Presentations take place at 12 noon, Olin-Rice Room 250


September 24, 2015

“Discussion of Pope Francis’ Encyclical on Climate Change”
Speakers:  Jim Laine, Arnold H. Lowe Professor of Religious Studies, Macalester College, and Colleen Carpenter, Associate Professor of Theology, St. Catherine University

In late September, Pope Francis will make his first visit to the U.S., during which he will address both the UN General Assembly and a joint meeting of the U.S. Congress.  Join two religious studies professors in a discussion about the impacts of Pope Francis’ encyclical letter LAUDATO si’ on climate change. Can this provocative call for robust individual action and sweeping transformation of global economic and political systems help build solidarity across the world?

This event is sponsored by the Environmental Studies and Religious Studies Departments.

October 1, 2015

“Community Solar:  One Key Strategy Making Solar Available to All”
Speaker:  Michael Noble, Executive Director, Fresh Energy

Michael Noble will tell the story of Minnesota’s community solar program–it’s genesis and early implementation challenges. He’ll talk about how Fresh Energy teamed up with public and private partners to help shape what will be the nation’s most successful community solar program–and will tip his hat to Macalester’s important pioneering role in opting to go “all-solar”.

Michael is the Executive Director of Fresh Energy and has built Fresh Energy into a visionary and practical group of professionals who shape and drive innovations in energy and transportation policy.

October 8, 2015

No EnviroThursday – Check out the 22nd Annual International Roundtable 

October 15, 2015

“The Past, Present, and Future of Drinking Water”
Speaker:  Jim Salzman, Professor of Environmental Law, Bren School of Environmental Science and Management, Univ. of California – Santa Barbara

With concerns over pollution and fracking, is it safe to drink tap water? Should we feel guilty buying bottled water? Is the water we drink vulnerable to climate change? With springs running dry and reservoirs emptying in many parts of the world, where is our water going to come from in the future? Drinking water highlights the most pressing issues of our time–from globalization and social justice to terrorism and climate change–and how humans have been wrestling with these problems for centuries.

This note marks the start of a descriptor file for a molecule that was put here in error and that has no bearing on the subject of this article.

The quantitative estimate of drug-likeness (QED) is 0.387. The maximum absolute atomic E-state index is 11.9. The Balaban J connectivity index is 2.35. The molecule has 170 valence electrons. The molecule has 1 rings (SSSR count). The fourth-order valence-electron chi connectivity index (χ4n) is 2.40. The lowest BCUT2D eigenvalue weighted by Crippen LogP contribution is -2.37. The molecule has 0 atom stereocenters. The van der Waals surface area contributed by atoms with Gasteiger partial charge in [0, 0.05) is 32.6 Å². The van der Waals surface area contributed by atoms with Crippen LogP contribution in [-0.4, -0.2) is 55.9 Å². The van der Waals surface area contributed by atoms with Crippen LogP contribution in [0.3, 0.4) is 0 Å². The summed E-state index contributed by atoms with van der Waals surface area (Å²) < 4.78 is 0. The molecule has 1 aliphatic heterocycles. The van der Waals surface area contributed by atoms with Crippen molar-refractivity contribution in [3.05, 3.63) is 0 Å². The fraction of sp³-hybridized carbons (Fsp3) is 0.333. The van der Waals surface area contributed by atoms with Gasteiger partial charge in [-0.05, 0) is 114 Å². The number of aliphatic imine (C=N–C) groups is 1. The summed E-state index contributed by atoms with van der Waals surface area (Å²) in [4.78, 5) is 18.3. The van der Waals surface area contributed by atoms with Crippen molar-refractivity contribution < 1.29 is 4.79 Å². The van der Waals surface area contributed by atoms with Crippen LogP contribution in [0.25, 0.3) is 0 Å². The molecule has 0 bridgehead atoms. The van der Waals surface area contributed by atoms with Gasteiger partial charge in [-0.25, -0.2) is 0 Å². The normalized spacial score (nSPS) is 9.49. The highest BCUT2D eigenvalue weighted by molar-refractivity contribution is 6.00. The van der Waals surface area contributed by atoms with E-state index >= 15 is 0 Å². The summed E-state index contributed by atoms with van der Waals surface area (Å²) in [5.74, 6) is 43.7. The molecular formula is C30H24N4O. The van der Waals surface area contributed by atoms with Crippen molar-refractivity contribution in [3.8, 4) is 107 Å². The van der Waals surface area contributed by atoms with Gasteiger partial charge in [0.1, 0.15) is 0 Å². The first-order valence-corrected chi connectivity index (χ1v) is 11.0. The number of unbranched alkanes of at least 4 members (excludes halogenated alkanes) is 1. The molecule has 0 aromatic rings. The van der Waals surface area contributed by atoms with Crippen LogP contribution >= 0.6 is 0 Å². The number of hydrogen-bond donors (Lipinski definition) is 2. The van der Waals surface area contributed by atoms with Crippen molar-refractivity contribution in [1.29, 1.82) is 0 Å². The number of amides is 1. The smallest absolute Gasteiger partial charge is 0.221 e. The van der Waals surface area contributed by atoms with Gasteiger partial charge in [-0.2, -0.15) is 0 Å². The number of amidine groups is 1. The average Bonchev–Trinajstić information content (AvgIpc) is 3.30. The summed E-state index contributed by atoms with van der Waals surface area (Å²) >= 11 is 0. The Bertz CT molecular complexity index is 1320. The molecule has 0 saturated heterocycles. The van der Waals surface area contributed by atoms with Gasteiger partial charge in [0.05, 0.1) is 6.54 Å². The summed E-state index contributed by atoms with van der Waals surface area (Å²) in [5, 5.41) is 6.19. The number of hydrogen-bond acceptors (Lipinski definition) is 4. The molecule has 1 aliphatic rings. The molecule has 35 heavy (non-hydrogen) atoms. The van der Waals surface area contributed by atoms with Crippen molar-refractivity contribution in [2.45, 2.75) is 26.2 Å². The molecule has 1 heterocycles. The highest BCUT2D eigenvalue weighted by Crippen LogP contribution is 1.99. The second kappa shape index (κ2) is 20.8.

Jim Salzman is the Donald Bren Distinguished Professor of Environmental Law with joint appointments at the Bren School and the UCLA School of Law.. In more than eight books and seventy articles and book chapters, his broad-ranging scholarship has addressed topics spanning drinking water, environmental protection in the service economy, trade and environment conflicts, and the legal and institutional issues in creating markets for ecosystem services. His most recent book, Drinking Water: A History, was praised as a “Recommended Read” by Scientific American and excerpted in Natural History.

October 22, 2015

No EnviroThursday – Fall Break

October 29, 2015

No EnviroThursday – ES Majors/Minors Party 

November 5, 2015

“A Tale of Two Cities:  Dutch Elm Disease in Minneapolis and St. Paul in the 1970s”
Speaker:  David Soll, Assistant Professor, Watershed Institute, University of Wisconsin – Eau Claire

Until the arrival of Dutch elm disease, American elm trees dominated the streetscape in many Eastern and Midwestern cities. David Soll will tell the story of Minnesota’s attempts to combat the disease in the 1970s. What lessons might the history of the fight against Dutch elm have for the current fight to slow the spread of emerald ash borer and other deadly tree diseases?

David is an urban environmental historian whose work focuses on the environmental dimensions of urban infrastructure. In 2013, he published Empire of Water: An Environmental History of the New York City Water Supply, which won the Abel Wolman Award for the best book in the history of public works from the Public Works Historical Society.

November 12, 2015

Wrangell St. Elias National Park and Preserve“From Copper to Conservation: Relative Wild in Wrangell St. Elias National Park and Preserve”
Speaker:  Margot Higgins, Visiting Assistant Professor of Environmental History and Politics, Macalester College

Margot Higgins’ presentation will examine the cultural and scientific dynamic between the communities that live in the Park and the National Park Service. While most prior research has focused on the impact of Park establishment on local people, Margot will discuss the “inhabited wilderness” of this area.

Margot completed her PhD from UC Berkeley in 2015. Her research examines the history and politics of national park establishment under the Alaska National Lands Conservation Act in 1980. This congressional Act legally required the continuation of “traditional livelihoods” for “Native and non-native Alaskans.”  She has lived in her field site within Wrangell-St. Alias National Park on and off for the last decade. This semester Margot is teaching Americans and the Global Parks and Wilderness and Cycling the Urban Landscape.